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Anticancer Res. 2007 Jul-Aug;27(4B):2311-6.

Adenovirus type 5 substituted with type 11 or 35 fiber structure increases its infectivity to human cells enabling dual gene transfer in CD46-dependent and -independent manners.

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  • 1Division of Pathology, Chiba Cancer Center Research Institute, 666-2 Nitona, Chuo-ku, Chiba 260-8717, Japan.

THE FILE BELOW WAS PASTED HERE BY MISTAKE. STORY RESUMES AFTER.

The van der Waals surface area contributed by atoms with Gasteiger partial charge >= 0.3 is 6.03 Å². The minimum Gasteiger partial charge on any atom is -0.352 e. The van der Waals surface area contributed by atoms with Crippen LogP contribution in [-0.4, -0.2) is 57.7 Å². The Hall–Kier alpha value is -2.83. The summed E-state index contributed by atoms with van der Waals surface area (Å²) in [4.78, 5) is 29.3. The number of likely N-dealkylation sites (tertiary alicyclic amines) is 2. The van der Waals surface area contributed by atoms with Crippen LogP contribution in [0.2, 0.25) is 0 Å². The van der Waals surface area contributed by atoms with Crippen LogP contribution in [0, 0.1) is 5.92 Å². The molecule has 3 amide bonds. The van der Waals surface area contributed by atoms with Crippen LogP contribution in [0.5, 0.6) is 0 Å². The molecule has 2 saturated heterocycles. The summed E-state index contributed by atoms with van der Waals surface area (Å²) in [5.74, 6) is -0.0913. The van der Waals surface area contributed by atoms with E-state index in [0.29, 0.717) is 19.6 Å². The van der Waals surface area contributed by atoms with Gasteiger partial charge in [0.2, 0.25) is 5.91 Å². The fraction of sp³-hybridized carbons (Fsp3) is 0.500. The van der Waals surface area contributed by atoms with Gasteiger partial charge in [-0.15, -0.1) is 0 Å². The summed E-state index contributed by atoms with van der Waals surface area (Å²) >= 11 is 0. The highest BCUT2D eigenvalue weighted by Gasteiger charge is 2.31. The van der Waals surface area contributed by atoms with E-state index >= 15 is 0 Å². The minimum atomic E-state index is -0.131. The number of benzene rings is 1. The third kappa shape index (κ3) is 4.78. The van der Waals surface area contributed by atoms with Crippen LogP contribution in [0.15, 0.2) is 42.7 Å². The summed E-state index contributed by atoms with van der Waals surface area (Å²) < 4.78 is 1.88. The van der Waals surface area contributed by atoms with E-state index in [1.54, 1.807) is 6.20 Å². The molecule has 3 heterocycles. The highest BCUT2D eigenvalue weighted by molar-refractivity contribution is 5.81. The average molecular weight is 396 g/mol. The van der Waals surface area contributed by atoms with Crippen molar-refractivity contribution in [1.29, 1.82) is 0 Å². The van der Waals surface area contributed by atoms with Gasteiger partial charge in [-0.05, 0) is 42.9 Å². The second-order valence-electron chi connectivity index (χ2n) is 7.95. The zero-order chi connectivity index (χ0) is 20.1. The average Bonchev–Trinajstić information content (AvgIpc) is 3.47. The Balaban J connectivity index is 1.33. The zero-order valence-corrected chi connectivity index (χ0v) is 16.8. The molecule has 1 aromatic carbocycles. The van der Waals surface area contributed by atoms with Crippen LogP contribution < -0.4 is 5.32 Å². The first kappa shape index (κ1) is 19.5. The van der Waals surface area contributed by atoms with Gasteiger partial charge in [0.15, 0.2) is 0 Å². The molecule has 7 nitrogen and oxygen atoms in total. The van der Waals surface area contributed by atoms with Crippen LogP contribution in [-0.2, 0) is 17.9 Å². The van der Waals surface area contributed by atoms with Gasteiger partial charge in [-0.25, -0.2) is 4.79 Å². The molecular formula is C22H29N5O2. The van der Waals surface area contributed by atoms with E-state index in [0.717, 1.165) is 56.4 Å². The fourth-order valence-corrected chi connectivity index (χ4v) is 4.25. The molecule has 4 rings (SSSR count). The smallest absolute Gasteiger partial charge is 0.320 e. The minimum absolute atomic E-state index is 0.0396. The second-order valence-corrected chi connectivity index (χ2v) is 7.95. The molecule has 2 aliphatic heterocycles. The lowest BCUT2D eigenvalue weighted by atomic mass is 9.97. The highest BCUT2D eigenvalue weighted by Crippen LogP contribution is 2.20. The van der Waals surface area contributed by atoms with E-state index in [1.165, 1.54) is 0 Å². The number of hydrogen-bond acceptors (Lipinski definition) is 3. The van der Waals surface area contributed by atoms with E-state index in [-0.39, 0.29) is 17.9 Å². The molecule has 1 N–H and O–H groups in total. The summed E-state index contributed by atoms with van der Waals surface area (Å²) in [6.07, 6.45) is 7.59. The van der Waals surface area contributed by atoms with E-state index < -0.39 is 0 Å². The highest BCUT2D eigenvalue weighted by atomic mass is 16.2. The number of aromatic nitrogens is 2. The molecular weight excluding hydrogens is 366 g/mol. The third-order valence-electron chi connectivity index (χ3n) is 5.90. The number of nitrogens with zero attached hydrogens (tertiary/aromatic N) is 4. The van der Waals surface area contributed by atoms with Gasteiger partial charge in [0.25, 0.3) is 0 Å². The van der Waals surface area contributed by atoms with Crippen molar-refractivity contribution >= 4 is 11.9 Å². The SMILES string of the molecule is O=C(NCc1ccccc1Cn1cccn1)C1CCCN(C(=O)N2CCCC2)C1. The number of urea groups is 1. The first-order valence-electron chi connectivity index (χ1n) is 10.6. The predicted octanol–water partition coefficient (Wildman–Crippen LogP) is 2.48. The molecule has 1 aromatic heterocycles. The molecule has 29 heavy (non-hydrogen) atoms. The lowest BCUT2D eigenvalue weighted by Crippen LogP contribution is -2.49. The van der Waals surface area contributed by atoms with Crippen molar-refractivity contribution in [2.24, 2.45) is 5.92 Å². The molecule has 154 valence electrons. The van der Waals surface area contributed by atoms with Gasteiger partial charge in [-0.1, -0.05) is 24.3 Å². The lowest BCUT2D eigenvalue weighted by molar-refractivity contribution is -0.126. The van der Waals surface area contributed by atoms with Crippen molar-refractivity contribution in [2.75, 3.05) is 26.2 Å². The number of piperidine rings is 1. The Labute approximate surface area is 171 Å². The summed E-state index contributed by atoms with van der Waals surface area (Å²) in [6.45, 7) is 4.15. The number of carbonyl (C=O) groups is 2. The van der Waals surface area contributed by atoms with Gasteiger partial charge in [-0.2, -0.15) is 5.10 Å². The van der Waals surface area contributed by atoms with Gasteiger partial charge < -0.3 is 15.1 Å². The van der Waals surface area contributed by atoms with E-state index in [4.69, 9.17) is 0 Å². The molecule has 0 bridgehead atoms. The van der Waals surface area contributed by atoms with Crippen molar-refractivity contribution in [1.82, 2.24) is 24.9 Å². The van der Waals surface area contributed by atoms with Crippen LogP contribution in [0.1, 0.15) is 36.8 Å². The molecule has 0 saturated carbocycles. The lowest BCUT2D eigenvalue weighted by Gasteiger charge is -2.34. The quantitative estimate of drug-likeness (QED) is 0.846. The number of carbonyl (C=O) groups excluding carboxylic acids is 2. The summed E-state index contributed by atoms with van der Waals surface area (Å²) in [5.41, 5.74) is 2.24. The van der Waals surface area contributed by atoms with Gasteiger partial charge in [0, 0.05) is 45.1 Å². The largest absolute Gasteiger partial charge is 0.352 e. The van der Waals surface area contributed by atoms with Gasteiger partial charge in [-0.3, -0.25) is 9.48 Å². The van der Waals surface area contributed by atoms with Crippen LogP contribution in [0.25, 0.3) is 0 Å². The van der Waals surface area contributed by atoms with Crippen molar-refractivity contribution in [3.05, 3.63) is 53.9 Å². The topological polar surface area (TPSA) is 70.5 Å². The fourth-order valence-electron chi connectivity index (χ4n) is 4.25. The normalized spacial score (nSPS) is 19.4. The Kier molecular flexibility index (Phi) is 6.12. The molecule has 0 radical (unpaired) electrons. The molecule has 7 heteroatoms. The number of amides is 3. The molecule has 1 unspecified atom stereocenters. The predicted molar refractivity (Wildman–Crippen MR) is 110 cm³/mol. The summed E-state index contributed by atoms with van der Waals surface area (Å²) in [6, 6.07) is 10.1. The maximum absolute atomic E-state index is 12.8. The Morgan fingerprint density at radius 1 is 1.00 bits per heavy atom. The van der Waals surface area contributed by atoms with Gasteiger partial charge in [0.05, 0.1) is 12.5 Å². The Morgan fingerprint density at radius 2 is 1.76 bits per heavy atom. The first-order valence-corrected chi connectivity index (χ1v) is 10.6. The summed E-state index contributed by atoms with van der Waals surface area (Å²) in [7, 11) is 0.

Infectivity of adenovirus type 5 (Ad5) to cells depends primarily on its fiber-mediated binding to the coxsackievirus and adenovirus receptor (CAR) on target cells. Down-regulated CAR expression, often found in human tumors, hampered Ad5-mediated gene transfer. Ad 11 and Ad 35, belonging to a subtype B group, use CD46 as their cellular receptors; accordingly, chimeric Ad5 whose fiber structure was substituted with that of the type 11 or 35 (Ad5/11 or Ad5/35) could infect human cells in a different manner from Ad5. We found that Ad5/35 infected human tumors, including pancreatic and breast cancer, and human fibroblasts better than Ad5 and Ad5/11. Infectivity of Ad5/35 to these cells was correlated with that of Ad5/11, but efficacy of Ad5/35- and Ad5/11-mediated transduction was not directly correlated with the expression level of CD46 in the target cells. Infection of human hepatoma cells with measles virus, whose cellular receptor is CD46, down-regulated the CD46 expression and reduced subsequent infectivity of Ad5/35 but not Ad5/11. Infection of Ad5 suppressed subsequent gene transfer by Ad5 but not by Ad5/11 orAd5/35. Likewise infection of Ad5/35 decreased following gene transduction by Ad5/35 and Ad5/11, but to a lesser extent by Ad5. These data collectively showed that combinatory use of Ad5 and the chimeric Ad enables dual gene transfer into target cells and suggest that infectivity of subtype B Ad does not completely depend on CD46 expression and that other receptors possibly influence the infectivity.

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